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Montevideo, October 26th 2021 - 09:26 UTC

 

 

Fragments of Argentine aircraft downed in Falklands donated to museum

Monday, October 11th 2021 - 09:29 UTC
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Richardson highlighted Fioni's work as well as that of the brothers Robert and Nick Tozer, founder of the South Atlantic Council of London. Richardson highlighted Fioni's work as well as that of the brothers Robert and Nick Tozer, founder of the South Atlantic Council of London.

British soldier David Richardson, who found the fragments of a downed Argentine Air Force Dagger downed by a British Harrier during the 1982 Falklands War, has donated the items to be exhibited at a museum in the province of Córdoba, Argentine ambassador to the United Kingdom, Javier Figueroa announced.

The ambassador said that he extended an invitation to the British soldier to thank him and they agreed to meet when he visits London since the soldier lives outside the city.

Lieutenant Volponi's Mirage V-Dagger. 3 was shot down without the possibility of ejection by an AIM-9L Harrier Sidewinder, commanded by British Lieutenant Martin Hale on May 23, 1982.

In 1998, during a mission to the Falklands, British Corporal Richardson of a Light Infantry Battalion identified the remains of the Argentine plane and decided to preserve them to return them to Argentina.

“In 1998, the unit of my Battalion, known as the 1st Light Infantry Battalion, was assigned to the Malvinas / Falkland Islands,” the British soldier told Télam. Richardson always used the two denominations “Malvinas / Falklands” (or vice versa) when talking to the Argentine Ambassador and the news service.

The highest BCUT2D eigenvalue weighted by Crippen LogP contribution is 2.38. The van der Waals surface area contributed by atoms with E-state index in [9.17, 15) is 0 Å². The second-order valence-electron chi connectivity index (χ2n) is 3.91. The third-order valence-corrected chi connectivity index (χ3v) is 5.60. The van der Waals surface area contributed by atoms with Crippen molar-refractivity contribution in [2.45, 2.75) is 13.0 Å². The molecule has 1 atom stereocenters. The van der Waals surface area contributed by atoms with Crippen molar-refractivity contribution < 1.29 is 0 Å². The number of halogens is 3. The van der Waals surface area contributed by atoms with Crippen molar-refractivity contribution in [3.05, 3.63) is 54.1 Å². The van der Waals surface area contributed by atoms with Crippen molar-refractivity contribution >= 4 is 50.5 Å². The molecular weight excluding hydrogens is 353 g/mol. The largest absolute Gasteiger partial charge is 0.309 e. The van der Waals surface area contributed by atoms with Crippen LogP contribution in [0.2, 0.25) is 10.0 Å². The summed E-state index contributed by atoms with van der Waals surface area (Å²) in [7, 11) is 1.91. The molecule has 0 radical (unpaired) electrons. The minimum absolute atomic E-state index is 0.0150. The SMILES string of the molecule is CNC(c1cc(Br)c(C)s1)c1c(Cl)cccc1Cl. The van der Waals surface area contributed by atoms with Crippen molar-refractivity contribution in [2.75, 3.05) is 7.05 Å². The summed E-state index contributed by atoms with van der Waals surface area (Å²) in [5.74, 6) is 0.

Richardson also said he was aged 12 during the war and that he had followed the conflict closely “had read a lot about” it.

After retrieving the items in 1998 and with the help of the internet, Richardson explained it was not hard to find details about the type of plane, who was piloting it, and who was the pilot of the British Harrier that shot it down.

“For many years I took care of the pieces and I often wondered if one day I could take them to Argentina,” he explained. He also pointed out that “in September 2021 I searched the Internet and I managed to find and send a message to Gabriel Fioni, who was part of the Museum Malvinas in Oliva” in the province of Córdoba. Then he said he was delighted to learn that Fioni was in contact with Lieutenant Volponi's family and that if the pieces were donated to the Museum they would be properly exhibited and the story of his pilot's bravery would be told.

Richardson retired from the British Army in 2003, having reached the rank of “serjeant, with a J in English,” because in his unit that was how it was spelt.

In his letter, Richardson also highlighted the work of Fioni, head of the Malvinas de Oliva Museum Foundation, and that of the brothers Robert and Nick Tozer, the latter for being a founding member of the South Atlantic Council of London and because of his academic research in the United Kingdom, Buenos Aires and the Falkland Islands for the Di Tella Institute.

According to Fioni, Richardson was particularly concerned about the way the plane wreckage was going to be preserved and guarded at the Museum. “He told me that he agreed with the procedure that we would carry out and assured me that he highly respected the Argentine soldiers for their bravery and love for their country,” he stressed.

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